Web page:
May Day Greetings from Smokestack Books

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May Day Greetings from Smokestack Books


by Andy Croft

for Chris Searle

When I woke in this city one fine May Day morning
I saw a small crowd, like a gathering stream,
And though they were only a few hundred strong,
They were singing old songs I’d not heard for so long
That it seemed I was still in a dream.

‘O where are you going this fine May Day morning?
And what are these flags that you carry so bright?’
‘We are marching,’ they said, ‘in the steps of the dead,
Of all those who have marched under banners of red,
So that we may continue their fight’.

‘But why are you angry this fine May Day morning,
When the Summer is wearing its holiday hat?’
‘We are angry,’ they said, ‘that the people must pay
With their jobs and their homes for the world’s disarray
While the rich and the powerful grow fat.’

‘But what can you do on this fine May Day morning?
When their lies are so many and you are so few?’
‘Our strength’ they replied, ‘is not measured in numbers,
For our songs have awoken the dead from their slumbers.’
And I listened and knew it was true.

For I heard in the crowd on this fine May Day morning
The voices of those who had marched here before:
In the fight for the Charter, for Land and for Bread,
For the Eight-Hour Day, for the Haymarket dead,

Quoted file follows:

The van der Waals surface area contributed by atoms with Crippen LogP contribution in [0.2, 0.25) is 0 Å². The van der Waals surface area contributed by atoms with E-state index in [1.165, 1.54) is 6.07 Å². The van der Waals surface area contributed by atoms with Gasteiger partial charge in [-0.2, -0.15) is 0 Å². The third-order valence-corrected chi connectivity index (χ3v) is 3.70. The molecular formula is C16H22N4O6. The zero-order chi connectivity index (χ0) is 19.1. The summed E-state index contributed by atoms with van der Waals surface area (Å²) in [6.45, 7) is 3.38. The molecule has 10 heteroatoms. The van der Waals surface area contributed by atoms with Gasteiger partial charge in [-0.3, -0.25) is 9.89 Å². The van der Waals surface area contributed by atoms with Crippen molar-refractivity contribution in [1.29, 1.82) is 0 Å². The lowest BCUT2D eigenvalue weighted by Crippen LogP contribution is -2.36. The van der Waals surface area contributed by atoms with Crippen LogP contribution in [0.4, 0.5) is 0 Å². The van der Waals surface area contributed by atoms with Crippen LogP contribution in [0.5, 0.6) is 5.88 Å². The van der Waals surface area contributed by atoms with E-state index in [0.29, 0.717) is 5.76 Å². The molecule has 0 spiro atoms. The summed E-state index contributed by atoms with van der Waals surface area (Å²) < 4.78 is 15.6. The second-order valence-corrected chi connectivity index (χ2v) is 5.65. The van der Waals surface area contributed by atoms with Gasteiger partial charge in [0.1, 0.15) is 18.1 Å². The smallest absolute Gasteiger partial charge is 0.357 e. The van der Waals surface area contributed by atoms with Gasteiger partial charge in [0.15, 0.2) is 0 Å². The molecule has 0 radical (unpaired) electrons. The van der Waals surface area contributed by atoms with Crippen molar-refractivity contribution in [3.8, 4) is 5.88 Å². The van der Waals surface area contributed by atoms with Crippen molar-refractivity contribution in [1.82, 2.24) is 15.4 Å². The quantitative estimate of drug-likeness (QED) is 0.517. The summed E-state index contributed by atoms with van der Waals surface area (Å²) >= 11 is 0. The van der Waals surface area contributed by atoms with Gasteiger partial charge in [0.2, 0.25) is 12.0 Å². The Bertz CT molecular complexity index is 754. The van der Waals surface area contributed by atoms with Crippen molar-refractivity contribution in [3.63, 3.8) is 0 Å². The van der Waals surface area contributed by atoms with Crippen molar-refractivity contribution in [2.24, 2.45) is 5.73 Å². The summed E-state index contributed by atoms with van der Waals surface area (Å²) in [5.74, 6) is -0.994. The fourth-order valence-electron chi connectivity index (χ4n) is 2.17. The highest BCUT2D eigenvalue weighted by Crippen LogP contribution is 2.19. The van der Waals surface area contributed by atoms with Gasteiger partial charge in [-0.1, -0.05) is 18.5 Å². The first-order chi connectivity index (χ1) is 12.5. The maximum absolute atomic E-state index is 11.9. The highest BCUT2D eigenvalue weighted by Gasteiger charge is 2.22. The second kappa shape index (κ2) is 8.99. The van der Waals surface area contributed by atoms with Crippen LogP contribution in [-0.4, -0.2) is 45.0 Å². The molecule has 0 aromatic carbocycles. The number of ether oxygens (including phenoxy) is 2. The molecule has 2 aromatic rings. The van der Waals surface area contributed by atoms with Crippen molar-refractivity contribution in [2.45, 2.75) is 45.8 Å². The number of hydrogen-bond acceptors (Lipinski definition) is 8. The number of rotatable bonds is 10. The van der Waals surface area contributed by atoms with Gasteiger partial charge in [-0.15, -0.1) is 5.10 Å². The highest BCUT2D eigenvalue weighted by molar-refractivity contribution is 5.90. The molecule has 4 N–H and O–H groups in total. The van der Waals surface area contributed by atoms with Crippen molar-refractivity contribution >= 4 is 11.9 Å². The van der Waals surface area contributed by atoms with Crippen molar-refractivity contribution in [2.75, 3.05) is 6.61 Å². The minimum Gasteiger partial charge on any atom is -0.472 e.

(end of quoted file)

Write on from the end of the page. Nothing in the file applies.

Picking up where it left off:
For the victims of hunger and war;

They were marching from Sedgemoor, from Newport and Burford,
They came from Soweto and Moscow and Spain,
And they carried their flags from Hanoi and Havana
Till it seemed that the city was one scarlet banner
And it shone like a glittering plain.

And I watched as they marched on this fine May Day morning,
Like a field full of folk by the banks of the Tyne,
As strong as a river that reaches the sea,
As old as the rings in a blossoming tree,
And I saw that their banners were mine.

from The Sailors of Ulm (Shoestring, 2020)

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Andy Croft

Andy Croft has written and edited over 80 books, including poetry, biography, teenage non-fiction and novels for children. He writes a regular poetry column for the Morning Star, curates the T-junction international poetry festival on Teesside and runs Smokestack Books. He lives in North Yorkshire.